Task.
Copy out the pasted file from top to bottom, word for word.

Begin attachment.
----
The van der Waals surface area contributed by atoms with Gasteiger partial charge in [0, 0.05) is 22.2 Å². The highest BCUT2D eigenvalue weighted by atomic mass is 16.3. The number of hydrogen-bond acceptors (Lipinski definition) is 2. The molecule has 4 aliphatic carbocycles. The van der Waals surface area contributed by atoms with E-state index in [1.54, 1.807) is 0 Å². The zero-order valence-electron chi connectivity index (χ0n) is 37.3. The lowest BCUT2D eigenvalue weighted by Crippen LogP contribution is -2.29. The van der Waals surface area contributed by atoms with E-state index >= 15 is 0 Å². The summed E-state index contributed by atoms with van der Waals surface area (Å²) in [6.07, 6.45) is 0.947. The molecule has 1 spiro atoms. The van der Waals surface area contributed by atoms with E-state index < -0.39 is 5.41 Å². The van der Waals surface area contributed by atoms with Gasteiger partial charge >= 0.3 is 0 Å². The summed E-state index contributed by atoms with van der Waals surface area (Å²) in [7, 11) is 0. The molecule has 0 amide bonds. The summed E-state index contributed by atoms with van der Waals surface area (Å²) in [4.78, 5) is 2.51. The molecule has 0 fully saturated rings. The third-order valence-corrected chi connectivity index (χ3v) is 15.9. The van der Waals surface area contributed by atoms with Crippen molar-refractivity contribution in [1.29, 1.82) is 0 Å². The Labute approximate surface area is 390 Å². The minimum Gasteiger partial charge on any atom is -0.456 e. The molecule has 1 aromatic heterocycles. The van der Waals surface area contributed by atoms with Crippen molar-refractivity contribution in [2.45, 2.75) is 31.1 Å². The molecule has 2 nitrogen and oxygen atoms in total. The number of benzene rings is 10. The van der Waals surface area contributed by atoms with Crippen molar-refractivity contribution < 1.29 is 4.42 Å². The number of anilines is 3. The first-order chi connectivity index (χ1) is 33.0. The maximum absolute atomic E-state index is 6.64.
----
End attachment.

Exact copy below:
The van der Waals surface area contributed by atoms with Gasteiger partial charge in [0, 0.05) is 22.2 Å². The highest BCUT2D eigenvalue weighted by atomic mass is 16.3. The number of hydrogen-bond acceptors (Lipinski definition) is 2. The molecule has 4 aliphatic carbocycles. The van der Waals surface area contributed by atoms with E-state index in [1.54, 1.807) is 0 Å². The zero-order valence-electron chi connectivity index (χ0n) is 37.3. The lowest BCUT2D eigenvalue weighted by Crippen LogP contribution is -2.29. The van der Waals surface area contributed by atoms with E-state index >= 15 is 0 Å². The summed E-state index contributed by atoms with van der Waals surface area (Å²) in [6.07, 6.45) is 0.947. The molecule has 1 spiro atoms. The van der Waals surface area contributed by atoms with E-state index < -0.39 is 5.41 Å². The van der Waals surface area contributed by atoms with Gasteiger partial charge >= 0.3 is 0 Å². The summed E-state index contributed by atoms with van der Waals surface area (Å²) in [7, 11) is 0. The molecule has 0 amide bonds. The summed E-state index contributed by atoms with van der Waals surface area (Å²) in [4.78, 5) is 2.51. The molecule has 0 fully saturated rings. The third-order valence-corrected chi connectivity index (χ3v) is 15.9. The van der Waals surface area contributed by atoms with Crippen molar-refractivity contribution in [1.29, 1.82) is 0 Å². The Labute approximate surface area is 390 Å². The minimum Gasteiger partial charge on any atom is -0.456 e. The molecule has 1 aromatic heterocycles. The van der Waals surface area contributed by atoms with Crippen molar-refractivity contribution in [2.45, 2.75) is 31.1 Å². The molecule has 2 nitrogen and oxygen atoms in total. The number of benzene rings is 10. The van der Waals surface area contributed by atoms with Crippen molar-refractivity contribution < 1.29 is 4.42 Å². The number of anilines is 3. The first-order chi connectivity index (χ1) is 33.0. The maximum absolute atomic E-state index is 6.64.